The Sons’ Veto by Thomas Hardy is a pre 20th century short story set in rural Wessex in England. It tracks the life of a young servant girl named Sophie, who despite the enormous social void, marries a reverend and becomes a lady, and her struggle to settle into her new found social status. Of Mice and Men by John Steinbeck takes place in the early 1930’s on a ranch in California. The focus of the story is on two characters, Lennie and George, however Curley’s wife is an important character who has a vital role in the fatal ending of the plot.
Both Sophie and Curley’s wife are undoubtedly pretty in their own way, and both spend a lot of time on their appearance to compensate for what they feel they lack. For Curley’s wife this is her personality, “Her face was made up and the sausage curls were all in place.” And in Sophie’s case her intelligence and lack of education “wasted hours braiding her beautiful hair”
Dialogue is important in both the stories, and the sound of a character’s voice can portray a lot about their personality. For instance the voice of Curley’s wife “had a brittle nasal quality” this reflects her personality because you imagine it to be quite a harsh unpleasant sound, as she is portrayed as a mean woman.
The two women have both married for reasons other than true and devout love. Curley’s wife, whose ambition in life is to become a film star, has married to get away from home and to spite her mother. Whom she believes is trying to stop her from achieving this goal, and so she marries Curley, a ranch worker in desperation rather than anything else, “Met him at the riverside dance Palace that same night”. Which tells us that she is rather brash and impulsive, and doesn’t think about the outcome of her actions. In comparison Sophie marries to improve her quality of life, as she is lame and so that she would have enough money not to work, “No Sophie lame or not lame I cannot let you go”. From this we can infer that Sophie has a sensible nature and thinks of her future, completely the opposite of Curley’s wife.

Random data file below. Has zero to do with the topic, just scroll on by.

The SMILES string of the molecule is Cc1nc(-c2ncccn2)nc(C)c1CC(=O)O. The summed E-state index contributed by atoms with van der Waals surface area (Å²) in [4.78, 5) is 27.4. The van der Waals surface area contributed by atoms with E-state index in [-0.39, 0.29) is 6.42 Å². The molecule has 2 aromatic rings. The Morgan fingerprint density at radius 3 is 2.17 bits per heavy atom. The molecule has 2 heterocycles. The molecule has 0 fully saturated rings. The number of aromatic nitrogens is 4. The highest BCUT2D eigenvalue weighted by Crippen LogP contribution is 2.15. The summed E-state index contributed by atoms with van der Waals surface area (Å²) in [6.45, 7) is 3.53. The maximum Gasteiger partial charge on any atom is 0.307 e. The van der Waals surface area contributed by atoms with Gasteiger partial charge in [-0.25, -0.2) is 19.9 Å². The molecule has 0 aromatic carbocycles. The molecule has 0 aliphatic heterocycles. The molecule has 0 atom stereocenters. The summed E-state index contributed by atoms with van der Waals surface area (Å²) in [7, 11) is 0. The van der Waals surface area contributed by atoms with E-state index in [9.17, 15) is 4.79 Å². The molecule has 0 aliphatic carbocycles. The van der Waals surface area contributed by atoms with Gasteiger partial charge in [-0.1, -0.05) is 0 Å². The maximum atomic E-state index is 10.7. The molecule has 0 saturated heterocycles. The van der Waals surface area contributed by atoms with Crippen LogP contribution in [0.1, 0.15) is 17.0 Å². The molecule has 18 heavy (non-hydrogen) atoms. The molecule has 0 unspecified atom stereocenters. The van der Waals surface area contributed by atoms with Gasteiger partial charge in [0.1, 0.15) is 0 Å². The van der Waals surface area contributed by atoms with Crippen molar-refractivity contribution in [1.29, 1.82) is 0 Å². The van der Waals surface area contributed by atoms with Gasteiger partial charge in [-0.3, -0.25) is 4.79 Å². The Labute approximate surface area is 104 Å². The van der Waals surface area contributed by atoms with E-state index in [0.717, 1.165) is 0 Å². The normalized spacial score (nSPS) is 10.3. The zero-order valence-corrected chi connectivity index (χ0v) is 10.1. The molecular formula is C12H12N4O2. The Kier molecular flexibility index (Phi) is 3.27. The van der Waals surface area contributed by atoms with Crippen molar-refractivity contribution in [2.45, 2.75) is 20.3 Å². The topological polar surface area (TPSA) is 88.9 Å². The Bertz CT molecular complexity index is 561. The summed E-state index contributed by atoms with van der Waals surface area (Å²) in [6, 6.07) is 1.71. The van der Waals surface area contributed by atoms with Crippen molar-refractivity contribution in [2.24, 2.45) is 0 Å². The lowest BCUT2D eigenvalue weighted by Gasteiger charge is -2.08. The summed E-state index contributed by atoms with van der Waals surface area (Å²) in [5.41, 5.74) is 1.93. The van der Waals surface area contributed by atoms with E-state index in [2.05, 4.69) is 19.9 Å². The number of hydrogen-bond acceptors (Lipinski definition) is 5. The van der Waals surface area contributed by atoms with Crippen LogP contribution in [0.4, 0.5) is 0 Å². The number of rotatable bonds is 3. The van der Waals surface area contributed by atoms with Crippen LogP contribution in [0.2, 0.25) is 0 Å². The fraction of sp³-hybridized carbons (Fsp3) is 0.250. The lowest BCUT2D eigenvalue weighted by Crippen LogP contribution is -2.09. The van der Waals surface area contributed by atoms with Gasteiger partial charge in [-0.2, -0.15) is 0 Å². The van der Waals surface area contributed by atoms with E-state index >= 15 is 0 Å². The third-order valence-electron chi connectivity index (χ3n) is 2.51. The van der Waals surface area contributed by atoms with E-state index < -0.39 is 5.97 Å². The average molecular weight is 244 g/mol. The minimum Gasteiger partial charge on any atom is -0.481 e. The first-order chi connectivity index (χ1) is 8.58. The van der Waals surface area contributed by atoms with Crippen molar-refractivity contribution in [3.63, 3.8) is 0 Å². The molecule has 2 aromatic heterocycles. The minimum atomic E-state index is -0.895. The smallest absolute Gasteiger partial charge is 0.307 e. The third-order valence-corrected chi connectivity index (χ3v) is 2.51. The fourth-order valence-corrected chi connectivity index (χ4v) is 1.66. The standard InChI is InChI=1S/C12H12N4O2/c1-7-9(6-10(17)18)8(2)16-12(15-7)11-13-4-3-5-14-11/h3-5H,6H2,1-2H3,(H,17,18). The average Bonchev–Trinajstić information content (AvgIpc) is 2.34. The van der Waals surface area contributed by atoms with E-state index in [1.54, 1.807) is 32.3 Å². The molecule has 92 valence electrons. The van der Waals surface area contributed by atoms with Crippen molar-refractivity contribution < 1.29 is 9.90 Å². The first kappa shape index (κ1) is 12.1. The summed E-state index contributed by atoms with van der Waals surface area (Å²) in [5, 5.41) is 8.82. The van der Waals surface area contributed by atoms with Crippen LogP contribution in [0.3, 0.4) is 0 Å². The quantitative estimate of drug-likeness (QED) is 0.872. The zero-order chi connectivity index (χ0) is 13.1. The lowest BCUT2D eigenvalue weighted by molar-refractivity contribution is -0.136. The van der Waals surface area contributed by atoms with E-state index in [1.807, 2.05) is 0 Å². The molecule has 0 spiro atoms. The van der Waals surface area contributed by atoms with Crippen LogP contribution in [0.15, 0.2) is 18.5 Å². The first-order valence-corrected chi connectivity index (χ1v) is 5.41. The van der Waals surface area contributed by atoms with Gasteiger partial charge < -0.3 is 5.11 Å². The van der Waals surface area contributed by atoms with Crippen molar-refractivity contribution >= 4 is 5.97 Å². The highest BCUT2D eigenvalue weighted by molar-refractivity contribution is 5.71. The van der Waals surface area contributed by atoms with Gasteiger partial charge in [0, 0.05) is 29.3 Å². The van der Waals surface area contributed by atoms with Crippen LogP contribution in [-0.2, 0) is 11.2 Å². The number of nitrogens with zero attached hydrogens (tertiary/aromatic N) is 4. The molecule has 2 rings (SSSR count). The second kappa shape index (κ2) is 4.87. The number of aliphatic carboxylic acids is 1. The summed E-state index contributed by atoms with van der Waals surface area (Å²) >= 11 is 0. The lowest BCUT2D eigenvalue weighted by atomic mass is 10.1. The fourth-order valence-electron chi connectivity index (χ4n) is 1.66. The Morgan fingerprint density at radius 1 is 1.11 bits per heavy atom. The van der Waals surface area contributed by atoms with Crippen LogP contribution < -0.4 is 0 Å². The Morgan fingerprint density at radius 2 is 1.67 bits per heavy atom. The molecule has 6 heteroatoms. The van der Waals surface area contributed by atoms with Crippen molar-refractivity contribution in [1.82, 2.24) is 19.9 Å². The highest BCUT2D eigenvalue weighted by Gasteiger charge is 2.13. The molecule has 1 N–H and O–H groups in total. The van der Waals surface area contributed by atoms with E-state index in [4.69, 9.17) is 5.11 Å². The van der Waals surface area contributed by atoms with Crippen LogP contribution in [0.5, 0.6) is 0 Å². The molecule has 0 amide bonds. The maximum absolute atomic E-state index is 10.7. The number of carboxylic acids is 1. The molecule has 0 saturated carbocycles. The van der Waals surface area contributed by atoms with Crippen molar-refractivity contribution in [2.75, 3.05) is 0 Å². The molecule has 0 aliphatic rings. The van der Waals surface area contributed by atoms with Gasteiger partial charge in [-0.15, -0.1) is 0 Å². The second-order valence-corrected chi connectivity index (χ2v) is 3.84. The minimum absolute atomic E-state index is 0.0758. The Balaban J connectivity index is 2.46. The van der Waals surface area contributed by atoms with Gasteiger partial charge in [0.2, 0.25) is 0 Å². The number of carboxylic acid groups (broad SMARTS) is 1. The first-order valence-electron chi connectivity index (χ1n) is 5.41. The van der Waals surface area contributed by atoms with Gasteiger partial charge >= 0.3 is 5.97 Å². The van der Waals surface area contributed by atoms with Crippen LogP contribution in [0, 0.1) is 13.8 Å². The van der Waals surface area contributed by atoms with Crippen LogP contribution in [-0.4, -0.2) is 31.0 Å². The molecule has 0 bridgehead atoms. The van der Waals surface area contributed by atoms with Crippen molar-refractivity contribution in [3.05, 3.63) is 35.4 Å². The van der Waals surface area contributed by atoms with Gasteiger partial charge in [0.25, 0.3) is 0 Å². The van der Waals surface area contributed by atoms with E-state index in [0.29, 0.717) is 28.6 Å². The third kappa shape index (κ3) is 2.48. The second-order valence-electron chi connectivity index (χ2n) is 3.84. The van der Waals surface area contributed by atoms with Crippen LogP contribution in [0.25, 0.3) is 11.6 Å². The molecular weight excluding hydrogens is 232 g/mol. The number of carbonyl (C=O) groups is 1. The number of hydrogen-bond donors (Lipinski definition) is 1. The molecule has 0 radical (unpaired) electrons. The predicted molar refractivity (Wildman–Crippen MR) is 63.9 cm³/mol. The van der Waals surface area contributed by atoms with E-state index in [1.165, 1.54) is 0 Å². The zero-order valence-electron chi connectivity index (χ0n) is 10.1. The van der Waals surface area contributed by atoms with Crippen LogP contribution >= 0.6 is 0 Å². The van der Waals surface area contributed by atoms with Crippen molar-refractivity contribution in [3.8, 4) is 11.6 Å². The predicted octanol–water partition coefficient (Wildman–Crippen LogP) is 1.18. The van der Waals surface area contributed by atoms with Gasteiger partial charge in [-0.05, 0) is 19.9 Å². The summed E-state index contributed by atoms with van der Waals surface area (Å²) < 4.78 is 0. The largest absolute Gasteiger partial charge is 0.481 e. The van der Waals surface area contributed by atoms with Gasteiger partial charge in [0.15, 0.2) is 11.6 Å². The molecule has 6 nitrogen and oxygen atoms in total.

Curley’s wife does not love her husband nor does she respect him “I don’ like Curley he ain’t a nice fella” this is why their relationship doesn’t work and Curley’s wife feels the need to talk to other men. Whereas Sophie, doesn’t exactly love the reverend but respects him, “a respect for him which almost amounted to veneration”, which explains why Sophie learns to love him.
This marriage of the Reverend and Sophie is an important turning point in the plot, and to understand this we have to have some knowledge of the social and historical context of the story itself and the era in which it was written. In fact it is the main reason that Hardy wrote the story in the first place, as its’ purpose is to portray Hardy’s own indignation and his strong feelings against class distinction, prejudice and snobbery.